Slogans: Polarization Cut Short?
Can Skimming a Slogan Change Public Opinion?
|Dwight Eisenhower used the slogan "I Like Ike"|
in 1952 and it has become one of the
most recognizable slogans to date.
Along with political figures using slogans for their own promotion, there is also the idea of businesses or networks, such as YouTube, using slogans to intrigue people to post their own ideas and debates that do effect the politicians as well. Visual debates can be lumped in with the issues of depth-lacking arguments as well. Arguments or opinions based purely on images can be as dangerous as ones made by slogans because of their emptiness and polarized nature.
Positives and Negatives Can Be Shown
As well as official political slogans being used to enhance a candidates image or likability, they can also be used to hinder an opponent. As in this political button, it is evident that hate slogans can be very damaging and absurd, but also effective. In 1964, Barry Goldwater's slogan "In Your Heart, You Know He's Right" was parodied with "In Your Guts, You Know He's Nuts" which is thought to have had a large impact on his loss in the election. Mainly, politicians can use a slogan to try to associate with positive prior opinions within the public or dissociate with figures they don't want to impair their image. This impression that politicians give the public in a sentence or phrase can shape judgments as quickly as if they were meeting them for the first time.
Why Are Slogans Effective?
This series of Conan O'Brian montages of Obama and Romney campaign slogan ideas is an extreme example of some of the ridiculous ideas candidates use in elections. Conversely, these parodies reflect the way negative slogans can be started, and effective, because of the humor and appeal to the opposition of each candidate.
Messages Sent For Public Action
In this years 2012 Presidential election, the main focus in the area of slogans was to live up to, or outshine, Obama's successful 2008 slogans of "Change We Can Believe In" and "Yes We Can". Obama has developed "Forward" to illustrate an image of furthering his current process of turning America around again and Romney has established "Believe In America" to say America needs a new hope. Both of these statements imply the need for public opinion to change the decision of the election, which is vital; however, both imply a divergence from the state we are currently in.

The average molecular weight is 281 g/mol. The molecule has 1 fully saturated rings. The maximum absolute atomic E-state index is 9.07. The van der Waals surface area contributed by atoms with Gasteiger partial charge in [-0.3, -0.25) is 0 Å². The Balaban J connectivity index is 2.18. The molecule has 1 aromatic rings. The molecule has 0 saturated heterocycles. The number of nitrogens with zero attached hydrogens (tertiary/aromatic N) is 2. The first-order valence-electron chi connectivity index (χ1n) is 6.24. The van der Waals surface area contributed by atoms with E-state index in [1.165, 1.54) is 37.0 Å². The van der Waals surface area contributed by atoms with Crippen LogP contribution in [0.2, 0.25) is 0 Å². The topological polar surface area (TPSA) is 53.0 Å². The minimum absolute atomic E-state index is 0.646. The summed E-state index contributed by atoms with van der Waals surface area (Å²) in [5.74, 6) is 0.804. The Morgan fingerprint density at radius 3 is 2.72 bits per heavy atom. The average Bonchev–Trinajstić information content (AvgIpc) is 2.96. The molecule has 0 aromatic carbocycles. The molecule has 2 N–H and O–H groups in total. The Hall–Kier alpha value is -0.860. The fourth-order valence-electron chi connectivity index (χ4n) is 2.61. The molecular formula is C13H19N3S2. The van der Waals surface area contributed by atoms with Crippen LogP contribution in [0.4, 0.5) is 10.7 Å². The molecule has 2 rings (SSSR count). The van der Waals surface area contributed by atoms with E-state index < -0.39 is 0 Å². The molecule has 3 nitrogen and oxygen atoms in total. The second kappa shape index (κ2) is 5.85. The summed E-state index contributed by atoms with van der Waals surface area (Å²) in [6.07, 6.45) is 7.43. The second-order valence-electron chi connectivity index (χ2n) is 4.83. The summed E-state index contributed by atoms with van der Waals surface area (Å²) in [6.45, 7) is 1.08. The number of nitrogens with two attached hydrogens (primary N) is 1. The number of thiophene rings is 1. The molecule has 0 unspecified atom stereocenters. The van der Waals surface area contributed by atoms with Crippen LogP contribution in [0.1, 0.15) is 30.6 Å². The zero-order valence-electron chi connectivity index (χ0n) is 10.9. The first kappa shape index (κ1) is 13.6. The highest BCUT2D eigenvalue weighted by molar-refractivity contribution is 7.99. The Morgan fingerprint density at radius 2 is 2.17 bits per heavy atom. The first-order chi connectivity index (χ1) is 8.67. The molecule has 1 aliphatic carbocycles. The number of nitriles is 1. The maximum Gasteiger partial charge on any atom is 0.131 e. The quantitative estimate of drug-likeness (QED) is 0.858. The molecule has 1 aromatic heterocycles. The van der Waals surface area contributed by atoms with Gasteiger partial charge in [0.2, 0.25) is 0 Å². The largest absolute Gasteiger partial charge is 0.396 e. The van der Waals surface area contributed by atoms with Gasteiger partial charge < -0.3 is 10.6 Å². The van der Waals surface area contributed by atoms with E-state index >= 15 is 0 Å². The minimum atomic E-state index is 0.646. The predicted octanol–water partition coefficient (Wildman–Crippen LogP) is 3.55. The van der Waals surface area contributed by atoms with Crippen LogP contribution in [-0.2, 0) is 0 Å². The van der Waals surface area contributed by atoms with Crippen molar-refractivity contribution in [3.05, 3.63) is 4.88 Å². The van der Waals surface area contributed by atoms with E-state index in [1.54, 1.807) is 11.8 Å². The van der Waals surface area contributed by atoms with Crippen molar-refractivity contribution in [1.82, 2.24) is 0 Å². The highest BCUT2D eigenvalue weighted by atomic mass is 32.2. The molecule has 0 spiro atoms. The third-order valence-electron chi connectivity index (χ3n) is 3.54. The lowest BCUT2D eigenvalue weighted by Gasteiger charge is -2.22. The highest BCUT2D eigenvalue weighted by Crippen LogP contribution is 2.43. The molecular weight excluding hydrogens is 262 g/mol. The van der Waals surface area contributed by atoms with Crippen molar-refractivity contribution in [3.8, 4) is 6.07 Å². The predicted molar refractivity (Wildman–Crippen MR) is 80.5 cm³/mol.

Why Is This Polarization Bad For America?
Amy Gutmann argued in "The Lures of Extremist Rhetoric" that is it easier for people to believe passionately in a standpoint lacking reasoned argument, probabilistic evidence, and tested scientific theory or fact. These single-minded visions for societal changes can make it seem more comfortable than complex, uncertain ideas that go against the grain. Slogans allow for this to happen because of their concise, uneducated solicitations of Americans. Following a phrase or one word slogan into the poles could be detrimental to American politics if the population will eagerly follow slogans instead of solid ideals.
Is There A Solution In Sight?
In my opinion, there is no solution to this polarizing problem. While it might polarize and skew voters more than it should, the polarization present in slogan tactics is a vital component of any campaign. The general idea of a slogan, I believe, started out with good intentions and spiraled from there, like a majority of political strategies. Getting a general message of a candidate's position out to the public is a necessary element for memorability. The catch is that Americans need to remember the slogans, but then look into what this slogan is standing for as well as what the candidate himself or herself is standing for. Overall: listen to the slogans, then learn the standpoints.